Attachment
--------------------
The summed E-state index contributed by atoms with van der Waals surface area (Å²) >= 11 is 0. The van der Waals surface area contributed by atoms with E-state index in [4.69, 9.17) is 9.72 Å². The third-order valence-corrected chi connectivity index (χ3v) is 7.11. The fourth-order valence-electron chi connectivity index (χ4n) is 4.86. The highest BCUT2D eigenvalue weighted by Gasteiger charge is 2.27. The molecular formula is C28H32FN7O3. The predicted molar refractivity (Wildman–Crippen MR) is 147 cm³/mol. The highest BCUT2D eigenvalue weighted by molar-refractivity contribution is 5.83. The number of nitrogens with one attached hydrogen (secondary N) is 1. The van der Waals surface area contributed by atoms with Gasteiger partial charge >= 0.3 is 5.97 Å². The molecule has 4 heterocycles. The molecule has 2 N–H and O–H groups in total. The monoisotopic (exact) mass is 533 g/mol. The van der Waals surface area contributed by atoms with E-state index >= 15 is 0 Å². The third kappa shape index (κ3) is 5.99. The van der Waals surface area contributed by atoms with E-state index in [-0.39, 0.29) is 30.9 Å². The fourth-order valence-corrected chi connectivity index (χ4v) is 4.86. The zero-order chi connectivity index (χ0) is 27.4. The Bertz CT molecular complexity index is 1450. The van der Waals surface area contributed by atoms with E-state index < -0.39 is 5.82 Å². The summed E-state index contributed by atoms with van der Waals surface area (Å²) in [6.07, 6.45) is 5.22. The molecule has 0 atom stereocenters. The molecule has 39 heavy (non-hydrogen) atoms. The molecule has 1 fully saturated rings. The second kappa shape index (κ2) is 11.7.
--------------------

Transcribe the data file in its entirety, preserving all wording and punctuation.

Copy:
The summed E-state index contributed by atoms with van der Waals surface area (Å²) >= 11 is 0. The van der Waals surface area contributed by atoms with E-state index in [4.69, 9.17) is 9.72 Å². The third-order valence-corrected chi connectivity index (χ3v) is 7.11. The fourth-order valence-electron chi connectivity index (χ4n) is 4.86. The highest BCUT2D eigenvalue weighted by Gasteiger charge is 2.27. The molecular formula is C28H32FN7O3. The predicted molar refractivity (Wildman–Crippen MR) is 147 cm³/mol. The highest BCUT2D eigenvalue weighted by molar-refractivity contribution is 5.83. The number of nitrogens with one attached hydrogen (secondary N) is 1. The van der Waals surface area contributed by atoms with Gasteiger partial charge >= 0.3 is 5.97 Å². The molecule has 4 heterocycles. The molecule has 2 N–H and O–H groups in total. The monoisotopic (exact) mass is 533 g/mol. The van der Waals surface area contributed by atoms with E-state index >= 15 is 0 Å². The third kappa shape index (κ3) is 5.99. The van der Waals surface area contributed by atoms with E-state index in [-0.39, 0.29) is 30.9 Å². The fourth-order valence-corrected chi connectivity index (χ4v) is 4.86. The zero-order chi connectivity index (χ0) is 27.4. The Bertz CT molecular complexity index is 1450. The van der Waals surface area contributed by atoms with E-state index < -0.39 is 5.82 Å². The summed E-state index contributed by atoms with van der Waals surface area (Å²) in [6.07, 6.45) is 5.22. The molecule has 0 atom stereocenters. The molecule has 39 heavy (non-hydrogen) atoms. The molecule has 1 fully saturated rings. The second kappa shape index (κ2) is 11.7.